Meet Early Career Microbiologist of the Year poster finalist: Emily Addington

Posted on June 24, 2024   by Microbiology Society

This year the Microbiology Society is awarding two Early Career Microbiologist of the Year prizes. The prizes recognise excellence in science communication by a member who is an undergraduate, postgraduate student or within five years of appointment to their first position.

Each of the finalists, who were either speakers or poster presenters, were selected at Annual Conference 2024 to present their research in the poster or speaker final.  In the lead up to the poster final, taking place on 9 July 2024 during the Early Career Summer Conference, we speak to poster finalist Emily Addington, from University of Glasgow, UK.

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© Emily Addington

What are your current research interests? 

My current project is focused on the genotoxin colibactin, which is produced by bacterial strains which carry the pks island, predominately E. coli. I am curious about the regulation of this genotoxin, the variation in its production across strains, and how supplementation with amino acids may influence levels of colibactin transcription. It’s a fascinating project because I find myself looking at very direct molecular aspects, but also being very interested in the larger downstream picture of what colibactin does, which is damage DNA and lead to carcinogenesis. The project is wonderfully diverse, allowing me to work on many things simultaneously.

How would you explain your research to a GCSE student?

I am researching a bacterial toxin called colibactin which can damage DNA and cause cancer. The bacteria that produce this toxin carry a large segment of DNA needed to make colibactin, called the pks island. We know that many bacteria, mostly E. coli, found in our guts (even healthy guts), have the pks island and the potential to produce colibactin. We also know that certain conditions, such as diet, can cause bacteria to produce more or less colibactin. We are interested in an amino acid which appears to lower the production of colibactin, in the hopes that by inhibiting colibactin being made, it can prevent the cancers associated with this genotoxin.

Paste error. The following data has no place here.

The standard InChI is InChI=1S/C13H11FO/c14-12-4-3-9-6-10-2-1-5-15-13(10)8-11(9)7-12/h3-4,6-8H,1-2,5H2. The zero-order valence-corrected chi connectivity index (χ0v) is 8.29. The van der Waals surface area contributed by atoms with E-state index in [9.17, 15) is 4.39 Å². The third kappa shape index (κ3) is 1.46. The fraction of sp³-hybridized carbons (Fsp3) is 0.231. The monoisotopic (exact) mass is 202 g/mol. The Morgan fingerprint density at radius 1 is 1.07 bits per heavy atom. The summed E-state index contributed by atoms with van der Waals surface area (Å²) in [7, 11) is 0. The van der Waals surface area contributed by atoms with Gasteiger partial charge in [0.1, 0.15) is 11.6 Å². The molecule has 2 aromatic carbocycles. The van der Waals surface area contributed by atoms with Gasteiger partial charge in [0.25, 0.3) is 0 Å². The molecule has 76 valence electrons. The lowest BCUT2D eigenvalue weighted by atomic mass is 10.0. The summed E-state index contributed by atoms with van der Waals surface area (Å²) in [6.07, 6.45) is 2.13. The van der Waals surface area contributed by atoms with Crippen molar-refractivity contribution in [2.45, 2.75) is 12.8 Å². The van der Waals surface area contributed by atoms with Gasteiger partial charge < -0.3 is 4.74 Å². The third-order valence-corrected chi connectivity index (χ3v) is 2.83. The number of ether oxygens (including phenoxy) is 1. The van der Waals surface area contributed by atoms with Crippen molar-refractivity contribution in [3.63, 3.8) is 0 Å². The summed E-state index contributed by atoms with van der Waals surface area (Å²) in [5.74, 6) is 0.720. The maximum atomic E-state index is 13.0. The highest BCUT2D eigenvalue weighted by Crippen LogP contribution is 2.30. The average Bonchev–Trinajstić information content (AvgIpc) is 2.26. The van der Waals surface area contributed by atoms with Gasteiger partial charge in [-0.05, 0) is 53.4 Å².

How has getting involved with Microbiology Society activities benefited your professional development? 

I first joined the Microbiology Society way back in 2014 when I was a summer student and have been a member through every step of my career. I presented my first poster ever at a Microbiology Society Annual Conference, which was also my first ever academic conference. I secured my first-ever independent grant from the Microbiology Society, an outreach grant, which allowed me to run my own research project for the first time. I have also met most of the microbiologists I know through the Microbiology Society, at conferences and events, and made connections that I hope will last me my career. In short, the Microbiology Society has been invaluable in my professional development, from summer student to postdoctoral researcher.

What does being a part of the Microbiology Society community mean to you?

Being part of the Microbiology Society community means collaboration with incredible microbiologists here in the UK and internationally, networking opportunities, opportunities to hear and learn about incredible science, and opportunities for funding and participation in microbiological initiatives. Being a member is being part of a much larger, diverse collective of microbiologists at all career stages, who are passionate about sharing their science and tackling global microbiological issues.

What do you love most about your job?

I love that my job is always challenging and always different, requiring a lot of problem-solving and the ability to be creative with my science. It’s a job which gives you a lot of autonomy and encourages you to constantly grow in skill, competence, and independence. Science doesn’t get stagnant, there’s always something new to chase down and explore and it means I get up every day eager to get into the lab and work on the things that interest me. I also get to work with wonderful, passionate, and incredibly intelligent people who are all so driven about their science, and it makes for a great environment.